The world has become a small place. In 1987 when we first moved to Africa, it took months to get news vial mail from "back home." Once, we went six months without knowing what was in our bank account. You may wonder why we didn't just make a phone call and find out. Well, there was no phone available to us back then. You could say we were off the grid.
I've been busy this past year assigning names to things I went through. The list was long, filled with unfriendly designations like Frustrating, Exhausting, Debilitating, Incredulous and Difficult.
It's hard to live out our convictions in an increasingly hostile world - and I'm not only talking about the hostility we see on the news or internet. In our personal, day-to-day lives it's not uncommon to come face-to-face with intense rejection any time we choose to go against the grain of what is "the norm."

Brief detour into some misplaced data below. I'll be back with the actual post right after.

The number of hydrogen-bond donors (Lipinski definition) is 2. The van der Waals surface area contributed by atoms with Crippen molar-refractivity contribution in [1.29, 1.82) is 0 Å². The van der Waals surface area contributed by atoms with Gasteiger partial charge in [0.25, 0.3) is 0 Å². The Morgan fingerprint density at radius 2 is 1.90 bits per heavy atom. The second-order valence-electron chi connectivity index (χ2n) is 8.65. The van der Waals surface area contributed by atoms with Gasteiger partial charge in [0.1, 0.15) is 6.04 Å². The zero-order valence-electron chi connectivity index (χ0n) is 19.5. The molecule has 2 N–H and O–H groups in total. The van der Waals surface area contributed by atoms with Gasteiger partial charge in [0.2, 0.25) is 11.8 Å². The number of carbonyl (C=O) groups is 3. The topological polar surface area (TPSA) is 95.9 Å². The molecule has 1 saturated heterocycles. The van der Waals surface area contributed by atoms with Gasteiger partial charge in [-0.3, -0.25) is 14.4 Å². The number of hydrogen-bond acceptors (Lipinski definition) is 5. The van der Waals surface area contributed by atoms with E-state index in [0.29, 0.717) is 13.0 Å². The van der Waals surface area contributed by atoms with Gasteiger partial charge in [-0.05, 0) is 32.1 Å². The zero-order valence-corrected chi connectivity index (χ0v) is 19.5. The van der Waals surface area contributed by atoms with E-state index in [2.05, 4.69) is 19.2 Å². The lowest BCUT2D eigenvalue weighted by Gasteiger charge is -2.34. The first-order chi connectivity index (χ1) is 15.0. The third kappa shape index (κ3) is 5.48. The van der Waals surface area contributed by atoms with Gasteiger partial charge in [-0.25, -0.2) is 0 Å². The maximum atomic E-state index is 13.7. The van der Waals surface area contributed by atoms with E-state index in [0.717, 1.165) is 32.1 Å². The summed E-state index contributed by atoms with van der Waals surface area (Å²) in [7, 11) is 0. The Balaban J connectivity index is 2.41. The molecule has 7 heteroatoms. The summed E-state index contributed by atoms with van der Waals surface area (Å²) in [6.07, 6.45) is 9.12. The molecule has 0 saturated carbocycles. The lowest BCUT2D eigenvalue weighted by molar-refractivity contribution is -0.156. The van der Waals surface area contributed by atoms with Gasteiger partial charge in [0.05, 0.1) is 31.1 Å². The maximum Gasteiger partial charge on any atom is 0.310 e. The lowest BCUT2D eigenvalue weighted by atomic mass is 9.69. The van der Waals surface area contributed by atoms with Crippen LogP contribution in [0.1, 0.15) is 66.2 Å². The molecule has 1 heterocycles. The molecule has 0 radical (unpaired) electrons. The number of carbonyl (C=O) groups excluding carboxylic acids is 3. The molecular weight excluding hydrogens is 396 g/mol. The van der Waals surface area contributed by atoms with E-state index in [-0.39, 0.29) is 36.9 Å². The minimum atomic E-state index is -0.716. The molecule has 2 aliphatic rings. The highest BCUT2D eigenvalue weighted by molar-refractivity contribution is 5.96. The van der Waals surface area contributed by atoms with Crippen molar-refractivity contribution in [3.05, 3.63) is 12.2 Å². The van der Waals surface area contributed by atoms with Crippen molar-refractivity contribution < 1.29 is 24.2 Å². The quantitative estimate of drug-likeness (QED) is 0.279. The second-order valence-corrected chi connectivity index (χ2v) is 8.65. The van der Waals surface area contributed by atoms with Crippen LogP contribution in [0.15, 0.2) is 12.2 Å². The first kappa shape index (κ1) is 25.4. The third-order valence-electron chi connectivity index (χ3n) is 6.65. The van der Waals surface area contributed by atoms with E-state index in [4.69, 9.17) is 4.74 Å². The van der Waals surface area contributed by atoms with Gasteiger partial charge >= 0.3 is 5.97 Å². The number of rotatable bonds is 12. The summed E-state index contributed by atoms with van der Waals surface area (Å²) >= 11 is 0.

If I had chosen differently, my tree would have looked so very different. It would have had better lights, trendier ornaments and more presents underneath. But, it wouldn't have all the beauty represented on it now and room for more beauty to come.
Malaria kills 1,200 children daily, about 50 per hour, around the world. 90% of those deaths occur in Africa. Earlier this year, we handed out 200 mosquito nets in a rural area outside of Bujumbura city and I wonder how we can do more, help more and prevent more deaths.
The problem isn't the gallon of milk, or the errands we are sent on. The problem is found in our attitudes when the errand doesn't suit us.
I've heard it said that if you shoot for the moon, you might hit the stars. If you shoot for nothing, that is exactly what you will get.
So what is it that keeps me going when giving up sorely tempts me to walk away? I can answer this question with a question: What is there to go back to?
It's been said that the love you have for someone can be measured by the pain you feel in their absence. I have found that there's truth to that statement.
I have four children, each one is precious to me. My firstborn was the first with everything. He was the first child born to our family. The first one we taught to walk, the first one we walked to school and the first one to leave home. He was the "trial run" that paved the… Continue reading The Paintbrush